“I started giving my six-month-old some baby foods a few weeks ago. Now, my baby is constipated. What should I do?”
Many babies become constipated when foods are first added to their diet. The main reason for this is that the standard recommended starting foods are all constipating – rice cereal, bananas, squash, and applesauce. Why do health care professionals choose these starting foods when they know they will make most babies constipated? Good question.
The truth is, there is nothing special about these foods that makes them better to start out with. Babies don’t actually even need rice cereal. If these starting foods are making your baby constipated, follow the tips below.
6 Tips to Help Constipation
- Stop feeding him whatever foods you have started so far.
- Introduce a food that you know won’t constipate him. Some good suggestions include pureed peaches, prunes, or any green vegetable.
- If your baby will not take these foods, or if these foods don’t work well enough, try some diluted prune juice through a sippy cup.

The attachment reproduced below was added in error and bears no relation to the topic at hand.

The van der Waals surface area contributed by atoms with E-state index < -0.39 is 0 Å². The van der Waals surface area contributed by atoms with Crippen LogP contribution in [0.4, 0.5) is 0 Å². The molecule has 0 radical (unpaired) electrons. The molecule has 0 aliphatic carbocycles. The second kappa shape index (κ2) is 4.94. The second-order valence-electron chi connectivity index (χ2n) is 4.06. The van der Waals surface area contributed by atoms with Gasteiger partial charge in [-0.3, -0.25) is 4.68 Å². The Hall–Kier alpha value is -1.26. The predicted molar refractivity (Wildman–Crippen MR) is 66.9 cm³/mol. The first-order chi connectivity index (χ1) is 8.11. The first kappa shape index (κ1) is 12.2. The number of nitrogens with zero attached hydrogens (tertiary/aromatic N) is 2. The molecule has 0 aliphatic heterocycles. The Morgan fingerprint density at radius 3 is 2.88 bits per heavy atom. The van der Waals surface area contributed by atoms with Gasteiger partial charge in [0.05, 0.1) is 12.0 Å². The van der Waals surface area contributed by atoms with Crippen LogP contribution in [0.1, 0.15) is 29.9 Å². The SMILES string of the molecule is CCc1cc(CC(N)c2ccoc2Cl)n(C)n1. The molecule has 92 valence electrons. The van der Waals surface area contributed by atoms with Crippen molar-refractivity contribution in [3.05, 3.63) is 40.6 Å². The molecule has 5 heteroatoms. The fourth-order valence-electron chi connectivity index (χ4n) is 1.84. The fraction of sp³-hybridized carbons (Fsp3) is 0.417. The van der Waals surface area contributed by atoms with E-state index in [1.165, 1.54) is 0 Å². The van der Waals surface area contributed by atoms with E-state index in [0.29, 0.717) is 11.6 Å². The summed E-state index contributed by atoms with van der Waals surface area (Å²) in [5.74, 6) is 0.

- Offer water more frequently.
- Once baby’s stools become more regular again, start adding some of those starter foods again, but in smaller amounts and less often.
- You will need to determine how many of these “loosening” foods your baby needs to keep him regular.
How do you tell if your baby is truly constipated?
Constipation is NOT simply stooling less often. Here are some signs to watch for:
- Straining to pass stools – your baby may strain just for a few minutes, or he may strain for hours or days.
- Painful stools – if stooling seems to be hurting baby in any way, even if it does not appear unusually large.
- Large, hard stools – this is a sign, but only if baby is straining or in pain. Large, hard stools that pass easily are not considered constipation.
What should you do to relieve constipation until the loosening foods kick in? If baby is constipated and really uncomfortable, you can insert a thermometer about one inch into baby’s anus. This will stimulate the anus to open and pass the stool. If this doesn’t work, use half of a children’s glycerin suppository available over the counter at the drug store.
Read more about this topic here.